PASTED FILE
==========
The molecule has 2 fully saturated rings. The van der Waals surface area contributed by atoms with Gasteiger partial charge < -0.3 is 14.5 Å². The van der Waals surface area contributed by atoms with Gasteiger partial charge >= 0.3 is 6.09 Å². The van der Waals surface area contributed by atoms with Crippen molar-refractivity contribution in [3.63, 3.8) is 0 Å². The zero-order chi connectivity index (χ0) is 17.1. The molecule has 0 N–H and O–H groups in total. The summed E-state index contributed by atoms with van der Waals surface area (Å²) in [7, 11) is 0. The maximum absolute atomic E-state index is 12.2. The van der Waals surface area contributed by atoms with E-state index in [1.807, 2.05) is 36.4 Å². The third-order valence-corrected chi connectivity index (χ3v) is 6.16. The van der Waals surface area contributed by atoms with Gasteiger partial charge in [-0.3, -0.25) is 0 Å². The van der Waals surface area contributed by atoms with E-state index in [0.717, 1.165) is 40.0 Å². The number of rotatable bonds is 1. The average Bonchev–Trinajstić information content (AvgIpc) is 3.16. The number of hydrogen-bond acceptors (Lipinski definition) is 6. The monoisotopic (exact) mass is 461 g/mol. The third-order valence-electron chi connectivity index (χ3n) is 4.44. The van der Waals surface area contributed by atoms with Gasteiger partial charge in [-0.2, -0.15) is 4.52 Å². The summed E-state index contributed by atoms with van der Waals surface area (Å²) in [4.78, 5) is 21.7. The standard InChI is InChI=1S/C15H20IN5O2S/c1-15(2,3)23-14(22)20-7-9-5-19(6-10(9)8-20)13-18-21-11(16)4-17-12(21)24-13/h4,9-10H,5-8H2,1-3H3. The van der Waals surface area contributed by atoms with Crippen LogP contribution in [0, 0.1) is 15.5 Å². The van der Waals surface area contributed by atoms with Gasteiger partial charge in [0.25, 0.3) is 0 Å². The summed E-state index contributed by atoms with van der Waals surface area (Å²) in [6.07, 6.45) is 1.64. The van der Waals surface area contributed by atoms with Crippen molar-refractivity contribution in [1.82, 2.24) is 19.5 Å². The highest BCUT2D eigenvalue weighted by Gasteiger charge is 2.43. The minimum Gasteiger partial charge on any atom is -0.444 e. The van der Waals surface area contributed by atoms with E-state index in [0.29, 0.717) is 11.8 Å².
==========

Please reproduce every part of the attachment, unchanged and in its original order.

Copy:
The molecule has 2 fully saturated rings. The van der Waals surface area contributed by atoms with Gasteiger partial charge < -0.3 is 14.5 Å². The van der Waals surface area contributed by atoms with Gasteiger partial charge >= 0.3 is 6.09 Å². The van der Waals surface area contributed by atoms with Crippen molar-refractivity contribution in [3.63, 3.8) is 0 Å². The zero-order chi connectivity index (χ0) is 17.1. The molecule has 0 N–H and O–H groups in total. The summed E-state index contributed by atoms with van der Waals surface area (Å²) in [7, 11) is 0. The maximum absolute atomic E-state index is 12.2. The van der Waals surface area contributed by atoms with E-state index in [1.807, 2.05) is 36.4 Å². The third-order valence-corrected chi connectivity index (χ3v) is 6.16. The van der Waals surface area contributed by atoms with Gasteiger partial charge in [-0.3, -0.25) is 0 Å². The van der Waals surface area contributed by atoms with E-state index in [0.717, 1.165) is 40.0 Å². The number of rotatable bonds is 1. The average Bonchev–Trinajstić information content (AvgIpc) is 3.16. The number of hydrogen-bond acceptors (Lipinski definition) is 6. The monoisotopic (exact) mass is 461 g/mol. The third-order valence-electron chi connectivity index (χ3n) is 4.44. The van der Waals surface area contributed by atoms with Gasteiger partial charge in [-0.2, -0.15) is 4.52 Å². The summed E-state index contributed by atoms with van der Waals surface area (Å²) in [4.78, 5) is 21.7. The standard InChI is InChI=1S/C15H20IN5O2S/c1-15(2,3)23-14(22)20-7-9-5-19(6-10(9)8-20)13-18-21-11(16)4-17-12(21)24-13/h4,9-10H,5-8H2,1-3H3. The van der Waals surface area contributed by atoms with Crippen LogP contribution in [0, 0.1) is 15.5 Å². The van der Waals surface area contributed by atoms with Gasteiger partial charge in [0.25, 0.3) is 0 Å². The summed E-state index contributed by atoms with van der Waals surface area (Å²) in [6.07, 6.45) is 1.64. The van der Waals surface area contributed by atoms with Crippen molar-refractivity contribution in [1.82, 2.24) is 19.5 Å². The highest BCUT2D eigenvalue weighted by Gasteiger charge is 2.43. The minimum Gasteiger partial charge on any atom is -0.444 e. The van der Waals surface area contributed by atoms with E-state index in [0.29, 0.717) is 11.8 Å².